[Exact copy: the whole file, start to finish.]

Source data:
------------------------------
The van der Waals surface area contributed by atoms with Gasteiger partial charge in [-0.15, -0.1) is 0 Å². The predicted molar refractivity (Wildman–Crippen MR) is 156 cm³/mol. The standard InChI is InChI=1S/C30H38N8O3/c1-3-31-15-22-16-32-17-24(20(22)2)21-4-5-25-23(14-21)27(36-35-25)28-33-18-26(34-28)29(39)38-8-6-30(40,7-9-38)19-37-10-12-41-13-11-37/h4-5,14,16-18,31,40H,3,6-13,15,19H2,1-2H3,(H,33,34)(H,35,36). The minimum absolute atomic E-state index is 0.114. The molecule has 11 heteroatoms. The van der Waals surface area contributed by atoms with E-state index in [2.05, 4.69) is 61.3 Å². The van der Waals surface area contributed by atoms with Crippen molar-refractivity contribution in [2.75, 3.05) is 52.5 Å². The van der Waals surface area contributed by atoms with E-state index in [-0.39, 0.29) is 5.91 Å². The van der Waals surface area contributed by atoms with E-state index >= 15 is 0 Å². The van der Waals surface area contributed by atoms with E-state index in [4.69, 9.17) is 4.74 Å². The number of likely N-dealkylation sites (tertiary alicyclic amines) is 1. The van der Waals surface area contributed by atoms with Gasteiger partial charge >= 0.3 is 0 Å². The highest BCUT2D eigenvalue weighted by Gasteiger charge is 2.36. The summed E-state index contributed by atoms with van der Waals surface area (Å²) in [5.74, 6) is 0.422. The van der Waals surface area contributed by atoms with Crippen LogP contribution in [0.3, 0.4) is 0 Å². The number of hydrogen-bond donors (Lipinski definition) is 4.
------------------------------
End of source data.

The van der Waals surface area contributed by atoms with Gasteiger partial charge in [-0.15, -0.1) is 0 Å². The predicted molar refractivity (Wildman–Crippen MR) is 156 cm³/mol. The standard InChI is InChI=1S/C30H38N8O3/c1-3-31-15-22-16-32-17-24(20(22)2)21-4-5-25-23(14-21)27(36-35-25)28-33-18-26(34-28)29(39)38-8-6-30(40,7-9-38)19-37-10-12-41-13-11-37/h4-5,14,16-18,31,40H,3,6-13,15,19H2,1-2H3,(H,33,34)(H,35,36). The minimum absolute atomic E-state index is 0.114. The molecule has 11 heteroatoms. The van der Waals surface area contributed by atoms with E-state index in [2.05, 4.69) is 61.3 Å². The van der Waals surface area contributed by atoms with Crippen molar-refractivity contribution in [2.75, 3.05) is 52.5 Å². The van der Waals surface area contributed by atoms with E-state index in [-0.39, 0.29) is 5.91 Å². The van der Waals surface area contributed by atoms with E-state index >= 15 is 0 Å². The van der Waals surface area contributed by atoms with E-state index in [4.69, 9.17) is 4.74 Å². The number of likely N-dealkylation sites (tertiary alicyclic amines) is 1. The van der Waals surface area contributed by atoms with Gasteiger partial charge >= 0.3 is 0 Å². The highest BCUT2D eigenvalue weighted by Gasteiger charge is 2.36. The summed E-state index contributed by atoms with van der Waals surface area (Å²) in [5.74, 6) is 0.422. The van der Waals surface area contributed by atoms with Crippen LogP contribution in [0.3, 0.4) is 0 Å². The number of hydrogen-bond donors (Lipinski definition) is 4.